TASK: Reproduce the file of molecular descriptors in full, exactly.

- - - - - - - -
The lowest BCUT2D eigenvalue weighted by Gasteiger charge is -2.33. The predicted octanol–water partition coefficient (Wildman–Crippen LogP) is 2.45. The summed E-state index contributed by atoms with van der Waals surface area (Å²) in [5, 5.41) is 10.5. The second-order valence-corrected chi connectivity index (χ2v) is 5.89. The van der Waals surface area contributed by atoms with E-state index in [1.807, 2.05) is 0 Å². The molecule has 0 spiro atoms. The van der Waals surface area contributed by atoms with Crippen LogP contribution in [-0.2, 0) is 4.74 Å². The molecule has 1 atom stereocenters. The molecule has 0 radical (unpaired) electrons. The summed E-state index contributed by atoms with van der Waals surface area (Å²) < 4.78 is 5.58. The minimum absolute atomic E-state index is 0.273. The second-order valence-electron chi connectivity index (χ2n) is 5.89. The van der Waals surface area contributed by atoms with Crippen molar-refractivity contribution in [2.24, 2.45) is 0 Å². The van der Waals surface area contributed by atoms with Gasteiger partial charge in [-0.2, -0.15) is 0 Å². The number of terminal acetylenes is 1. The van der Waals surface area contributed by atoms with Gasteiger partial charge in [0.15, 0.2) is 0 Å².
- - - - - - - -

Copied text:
The lowest BCUT2D eigenvalue weighted by Gasteiger charge is -2.33. The predicted octanol–water partition coefficient (Wildman–Crippen LogP) is 2.45. The summed E-state index contributed by atoms with van der Waals surface area (Å²) in [5, 5.41) is 10.5. The second-order valence-corrected chi connectivity index (χ2v) is 5.89. The van der Waals surface area contributed by atoms with E-state index in [1.807, 2.05) is 0 Å². The molecule has 0 spiro atoms. The van der Waals surface area contributed by atoms with Crippen LogP contribution in [-0.2, 0) is 4.74 Å². The molecule has 1 atom stereocenters. The molecule has 0 radical (unpaired) electrons. The summed E-state index contributed by atoms with van der Waals surface area (Å²) < 4.78 is 5.58. The minimum absolute atomic E-state index is 0.273. The second-order valence-electron chi connectivity index (χ2n) is 5.89. The van der Waals surface area contributed by atoms with Crippen molar-refractivity contribution in [2.24, 2.45) is 0 Å². The van der Waals surface area contributed by atoms with Gasteiger partial charge in [-0.2, -0.15) is 0 Å². The number of terminal acetylenes is 1. The van der Waals surface area contributed by atoms with Gasteiger partial charge in [0.15, 0.2) is 0 Å².